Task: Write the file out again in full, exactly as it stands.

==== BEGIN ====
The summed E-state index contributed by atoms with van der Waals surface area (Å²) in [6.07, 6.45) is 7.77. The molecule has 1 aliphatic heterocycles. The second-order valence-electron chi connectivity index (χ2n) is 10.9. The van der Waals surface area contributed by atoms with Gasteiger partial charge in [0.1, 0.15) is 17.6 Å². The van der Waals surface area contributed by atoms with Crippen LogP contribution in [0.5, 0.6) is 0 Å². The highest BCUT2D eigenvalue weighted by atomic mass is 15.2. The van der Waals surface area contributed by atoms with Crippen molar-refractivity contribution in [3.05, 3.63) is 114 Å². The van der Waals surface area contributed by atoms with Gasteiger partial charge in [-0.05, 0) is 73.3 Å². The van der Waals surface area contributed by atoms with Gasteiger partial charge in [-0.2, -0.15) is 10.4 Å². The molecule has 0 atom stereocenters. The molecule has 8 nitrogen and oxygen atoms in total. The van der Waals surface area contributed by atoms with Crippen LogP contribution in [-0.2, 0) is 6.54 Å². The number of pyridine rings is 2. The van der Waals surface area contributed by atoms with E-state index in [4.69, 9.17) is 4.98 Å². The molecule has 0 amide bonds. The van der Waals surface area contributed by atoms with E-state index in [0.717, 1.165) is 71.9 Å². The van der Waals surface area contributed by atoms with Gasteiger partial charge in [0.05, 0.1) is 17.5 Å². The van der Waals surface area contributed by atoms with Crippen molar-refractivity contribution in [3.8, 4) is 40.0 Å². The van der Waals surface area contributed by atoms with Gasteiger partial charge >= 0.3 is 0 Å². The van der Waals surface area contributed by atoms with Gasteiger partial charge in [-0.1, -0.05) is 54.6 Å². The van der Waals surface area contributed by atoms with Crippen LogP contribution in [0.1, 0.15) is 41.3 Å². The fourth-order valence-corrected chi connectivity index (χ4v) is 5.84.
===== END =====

The summed E-state index contributed by atoms with van der Waals surface area (Å²) in [6.07, 6.45) is 7.77. The molecule has 1 aliphatic heterocycles. The second-order valence-electron chi connectivity index (χ2n) is 10.9. The van der Waals surface area contributed by atoms with Gasteiger partial charge in [0.1, 0.15) is 17.6 Å². The van der Waals surface area contributed by atoms with Crippen LogP contribution in [0.5, 0.6) is 0 Å². The highest BCUT2D eigenvalue weighted by atomic mass is 15.2. The van der Waals surface area contributed by atoms with Crippen molar-refractivity contribution in [3.05, 3.63) is 114 Å². The van der Waals surface area contributed by atoms with Gasteiger partial charge in [-0.05, 0) is 73.3 Å². The van der Waals surface area contributed by atoms with Gasteiger partial charge in [-0.2, -0.15) is 10.4 Å². The molecule has 0 atom stereocenters. The molecule has 8 nitrogen and oxygen atoms in total. The van der Waals surface area contributed by atoms with Crippen LogP contribution in [-0.2, 0) is 6.54 Å². The number of pyridine rings is 2. The van der Waals surface area contributed by atoms with E-state index in [4.69, 9.17) is 4.98 Å². The molecule has 0 amide bonds. The van der Waals surface area contributed by atoms with E-state index in [0.717, 1.165) is 71.9 Å². The van der Waals surface area contributed by atoms with Gasteiger partial charge in [0.05, 0.1) is 17.5 Å². The van der Waals surface area contributed by atoms with Crippen molar-refractivity contribution in [3.8, 4) is 40.0 Å². The van der Waals surface area contributed by atoms with Gasteiger partial charge >= 0.3 is 0 Å². The van der Waals surface area contributed by atoms with Gasteiger partial charge in [-0.1, -0.05) is 54.6 Å². The van der Waals surface area contributed by atoms with Crippen LogP contribution in [0.1, 0.15) is 41.3 Å². The fourth-order valence-corrected chi connectivity index (χ4v) is 5.84.